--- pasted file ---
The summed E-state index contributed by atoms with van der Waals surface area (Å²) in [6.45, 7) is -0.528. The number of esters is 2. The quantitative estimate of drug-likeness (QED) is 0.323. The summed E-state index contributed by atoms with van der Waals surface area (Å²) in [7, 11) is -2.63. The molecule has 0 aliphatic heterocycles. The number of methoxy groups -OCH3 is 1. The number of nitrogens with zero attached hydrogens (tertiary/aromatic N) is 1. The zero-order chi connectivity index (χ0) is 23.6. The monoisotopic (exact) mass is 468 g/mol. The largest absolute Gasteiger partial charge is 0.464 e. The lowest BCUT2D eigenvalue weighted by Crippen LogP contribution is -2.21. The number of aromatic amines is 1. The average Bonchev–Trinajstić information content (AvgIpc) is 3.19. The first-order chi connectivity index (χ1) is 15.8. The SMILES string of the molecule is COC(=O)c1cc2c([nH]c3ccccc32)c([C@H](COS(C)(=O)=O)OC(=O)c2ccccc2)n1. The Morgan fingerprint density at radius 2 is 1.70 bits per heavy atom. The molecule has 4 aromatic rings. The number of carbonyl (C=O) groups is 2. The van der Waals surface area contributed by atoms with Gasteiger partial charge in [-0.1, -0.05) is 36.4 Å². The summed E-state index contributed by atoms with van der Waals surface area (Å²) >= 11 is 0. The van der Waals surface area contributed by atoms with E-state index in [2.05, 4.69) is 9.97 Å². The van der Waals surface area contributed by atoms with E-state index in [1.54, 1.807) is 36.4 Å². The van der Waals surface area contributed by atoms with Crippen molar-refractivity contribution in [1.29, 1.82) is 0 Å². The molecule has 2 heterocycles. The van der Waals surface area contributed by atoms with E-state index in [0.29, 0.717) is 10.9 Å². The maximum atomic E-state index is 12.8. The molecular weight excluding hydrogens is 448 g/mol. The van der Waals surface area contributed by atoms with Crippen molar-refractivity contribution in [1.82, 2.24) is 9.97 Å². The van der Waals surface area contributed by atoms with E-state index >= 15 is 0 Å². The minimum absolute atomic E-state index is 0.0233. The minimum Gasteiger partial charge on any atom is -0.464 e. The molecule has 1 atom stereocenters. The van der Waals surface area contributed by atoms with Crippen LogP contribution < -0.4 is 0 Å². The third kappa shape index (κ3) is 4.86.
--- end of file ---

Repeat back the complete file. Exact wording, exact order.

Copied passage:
The summed E-state index contributed by atoms with van der Waals surface area (Å²) in [6.45, 7) is -0.528. The number of esters is 2. The quantitative estimate of drug-likeness (QED) is 0.323. The summed E-state index contributed by atoms with van der Waals surface area (Å²) in [7, 11) is -2.63. The molecule has 0 aliphatic heterocycles. The number of methoxy groups -OCH3 is 1. The number of nitrogens with zero attached hydrogens (tertiary/aromatic N) is 1. The zero-order chi connectivity index (χ0) is 23.6. The monoisotopic (exact) mass is 468 g/mol. The largest absolute Gasteiger partial charge is 0.464 e. The lowest BCUT2D eigenvalue weighted by Crippen LogP contribution is -2.21. The number of aromatic amines is 1. The average Bonchev–Trinajstić information content (AvgIpc) is 3.19. The first-order chi connectivity index (χ1) is 15.8. The SMILES string of the molecule is COC(=O)c1cc2c([nH]c3ccccc32)c([C@H](COS(C)(=O)=O)OC(=O)c2ccccc2)n1. The Morgan fingerprint density at radius 2 is 1.70 bits per heavy atom. The molecule has 4 aromatic rings. The number of carbonyl (C=O) groups is 2. The van der Waals surface area contributed by atoms with Gasteiger partial charge in [-0.1, -0.05) is 36.4 Å². The summed E-state index contributed by atoms with van der Waals surface area (Å²) >= 11 is 0. The van der Waals surface area contributed by atoms with E-state index in [2.05, 4.69) is 9.97 Å². The van der Waals surface area contributed by atoms with E-state index in [1.54, 1.807) is 36.4 Å². The van der Waals surface area contributed by atoms with Crippen molar-refractivity contribution in [1.29, 1.82) is 0 Å². The molecule has 2 heterocycles. The van der Waals surface area contributed by atoms with E-state index in [0.29, 0.717) is 10.9 Å². The maximum atomic E-state index is 12.8. The molecular weight excluding hydrogens is 448 g/mol. The van der Waals surface area contributed by atoms with Crippen molar-refractivity contribution in [1.82, 2.24) is 9.97 Å². The van der Waals surface area contributed by atoms with E-state index >= 15 is 0 Å². The minimum absolute atomic E-state index is 0.0233. The minimum Gasteiger partial charge on any atom is -0.464 e. The molecule has 1 atom stereocenters. The van der Waals surface area contributed by atoms with Crippen LogP contribution < -0.4 is 0 Å². The third kappa shape index (κ3) is 4.86.